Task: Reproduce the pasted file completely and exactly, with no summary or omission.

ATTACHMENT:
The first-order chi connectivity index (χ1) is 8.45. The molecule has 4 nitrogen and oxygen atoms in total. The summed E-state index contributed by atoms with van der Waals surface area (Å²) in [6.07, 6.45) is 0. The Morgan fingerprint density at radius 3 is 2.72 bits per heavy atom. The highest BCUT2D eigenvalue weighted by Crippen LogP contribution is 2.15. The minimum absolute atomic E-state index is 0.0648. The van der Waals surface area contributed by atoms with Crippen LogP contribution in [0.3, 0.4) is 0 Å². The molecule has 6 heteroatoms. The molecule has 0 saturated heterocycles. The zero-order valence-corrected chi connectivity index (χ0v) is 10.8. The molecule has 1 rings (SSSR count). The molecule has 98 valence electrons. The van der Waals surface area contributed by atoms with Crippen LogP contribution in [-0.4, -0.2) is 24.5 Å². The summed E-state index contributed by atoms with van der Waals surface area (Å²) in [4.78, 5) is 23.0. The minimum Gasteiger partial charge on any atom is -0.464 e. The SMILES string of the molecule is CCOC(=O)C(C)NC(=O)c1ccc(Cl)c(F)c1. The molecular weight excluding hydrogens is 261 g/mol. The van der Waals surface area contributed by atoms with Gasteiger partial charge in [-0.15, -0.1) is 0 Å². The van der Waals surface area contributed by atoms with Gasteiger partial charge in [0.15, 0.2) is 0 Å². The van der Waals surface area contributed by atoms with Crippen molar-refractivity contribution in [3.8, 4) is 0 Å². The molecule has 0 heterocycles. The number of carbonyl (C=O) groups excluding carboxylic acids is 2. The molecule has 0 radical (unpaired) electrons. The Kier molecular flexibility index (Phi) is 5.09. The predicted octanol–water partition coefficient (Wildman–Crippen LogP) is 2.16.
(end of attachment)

The first-order chi connectivity index (χ1) is 8.45. The molecule has 4 nitrogen and oxygen atoms in total. The summed E-state index contributed by atoms with van der Waals surface area (Å²) in [6.07, 6.45) is 0. The Morgan fingerprint density at radius 3 is 2.72 bits per heavy atom. The highest BCUT2D eigenvalue weighted by Crippen LogP contribution is 2.15. The minimum absolute atomic E-state index is 0.0648. The van der Waals surface area contributed by atoms with Crippen LogP contribution in [0.3, 0.4) is 0 Å². The molecule has 6 heteroatoms. The molecule has 0 saturated heterocycles. The zero-order valence-corrected chi connectivity index (χ0v) is 10.8. The molecule has 1 rings (SSSR count). The molecule has 98 valence electrons. The van der Waals surface area contributed by atoms with Crippen LogP contribution in [-0.4, -0.2) is 24.5 Å². The summed E-state index contributed by atoms with van der Waals surface area (Å²) in [4.78, 5) is 23.0. The minimum Gasteiger partial charge on any atom is -0.464 e. The SMILES string of the molecule is CCOC(=O)C(C)NC(=O)c1ccc(Cl)c(F)c1. The molecular weight excluding hydrogens is 261 g/mol. The van der Waals surface area contributed by atoms with Gasteiger partial charge in [-0.15, -0.1) is 0 Å². The van der Waals surface area contributed by atoms with Gasteiger partial charge in [0.15, 0.2) is 0 Å². The van der Waals surface area contributed by atoms with Crippen molar-refractivity contribution in [3.8, 4) is 0 Å². The molecule has 0 heterocycles. The number of carbonyl (C=O) groups excluding carboxylic acids is 2. The molecule has 0 radical (unpaired) electrons. The Kier molecular flexibility index (Phi) is 5.09. The predicted octanol–water partition coefficient (Wildman–Crippen LogP) is 2.16.